Is it possible that a Tacoma built 17 years ago is of better construction than the past 5 years? Does anyone remember reading of massive recalls from Toyota 17 years ago as well?
Which city a product is made in is not the issue as well. We feel that it was the much higher production levels, with gas price hikes, that seemed to stimulate the quality control issues of late. My Toyotas I bought from long ago, seemed to be of higher quality. Maybe more concern with detail, maybe less emphasis on dramatic weight reduction to increase fuel economy. Imagine not having to go back to the dealership with recalls and issues. You may buy a brand new 2013 Tacoma and find it's not to the level of quality of the 17 year old one.
If you bought a # of new ones and posted as one owner, it may have more credibility vs the single vehicle. I like to read multiple one owner import reviews to see if it's an upward trend. Surely you must have an opinion of the rise in major issues from many owners that have bought lately. And it's certainly all over the media; not speculation. I do not see the quality going in the right direction.
I use to base my purchases on how my 91, 95, or 99 model was. But after that, I saw quality issues go astray, yet still bought with the past in mind. But that only goes for so long.
Not everyone shares your opinion. People will buy many cheap gas vehicles with the gas price high. That doesn't mean they are reliable. But it boosts production totals. A lot of people today are struggling with mortgages, raising families, utilities etc. They may not be able to afford an even better quality car or truck that is actually priced just out of reach for an average new car owner. When high repairs hit, we shopped. It may be another new import or it may be a domestic. But I am not buying based on a 17 year old vehicle testimonial for new. I want to read exact years and mileage with issues. Those brave enough to admit they made mistakes, and had a lot of problems, are what I need to see. And then buy another import or a domestic. There's a lot to choose from in 2013.
If domestic trucks are so bad, can you explain to me, why have my co-workers with over 300,000 miles on their Rangers, been able to do their jobs every day?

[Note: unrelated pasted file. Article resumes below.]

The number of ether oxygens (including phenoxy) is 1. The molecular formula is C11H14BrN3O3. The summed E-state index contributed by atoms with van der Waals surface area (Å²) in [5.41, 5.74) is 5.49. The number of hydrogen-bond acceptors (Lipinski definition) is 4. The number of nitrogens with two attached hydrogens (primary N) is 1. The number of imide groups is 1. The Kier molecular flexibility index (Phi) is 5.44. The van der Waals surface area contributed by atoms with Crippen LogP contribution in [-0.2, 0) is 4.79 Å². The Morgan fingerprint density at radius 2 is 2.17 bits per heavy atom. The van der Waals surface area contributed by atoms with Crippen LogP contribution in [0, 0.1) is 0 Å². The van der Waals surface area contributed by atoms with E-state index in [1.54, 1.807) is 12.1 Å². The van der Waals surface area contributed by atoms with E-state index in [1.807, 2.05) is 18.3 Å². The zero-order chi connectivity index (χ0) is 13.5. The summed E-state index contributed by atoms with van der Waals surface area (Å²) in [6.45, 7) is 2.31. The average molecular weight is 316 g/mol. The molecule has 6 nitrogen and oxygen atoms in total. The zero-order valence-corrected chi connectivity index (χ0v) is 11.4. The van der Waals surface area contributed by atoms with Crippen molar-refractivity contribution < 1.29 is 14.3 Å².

Can someone explain, if the recent quality issues with Toyota are so bad lately... Why we would remotely even consider buying another new Toyota in 2013?
First of all, I'm going to wager that most of the people here claiming that Toyota's quality has fallen, or that they are of poor quality, don't actually own one, nor ever would.
Secondly, I too talk from experience. In our family we have or had the following.
'85 Camry: Sold at 220,000 miles.
'92 Camry: Sold at about the same. 220,000 or so.
'88 Toyota Pickup: 165,000.
'88 4Runner: 265,000.
'98 Avalon: 310,000.
'02 Prius: Currently 165,000.
'96 Tacoma: Currently 261,000.
'02 Tundra: Currently 325,000.
These vehicles are all over the map age-wise. None of them had any major problems, save for the 4Runner, which burned up a set of wheel bearings.
And I find it interesting that people seem to be repeating the same thing over and over again - that oh-no... Toyota's quality has fallen. All any of you have to do is pull up a browser, type in "long-term reliability by brand" and you will handily see that the MOST recent reports show the following:
Hmmmmm... so if Toyota's are really that bad, how come they STILL are at the TOP of the list? Something here isn't computing. Saying something that doesn't correlate with actual fact is no way to make an argument.
Either way, like mentioned before, if you don't like Toyotas... then STOP making comments on Toyota reviews! That'd be like me hovering around Ford and Chevy comments, and going on and on about how that "I had heard" that they were a lot worse now, and that my Grandpa's Uncle's Cousin had one and the wheels fell off or what not.
It's really that simple...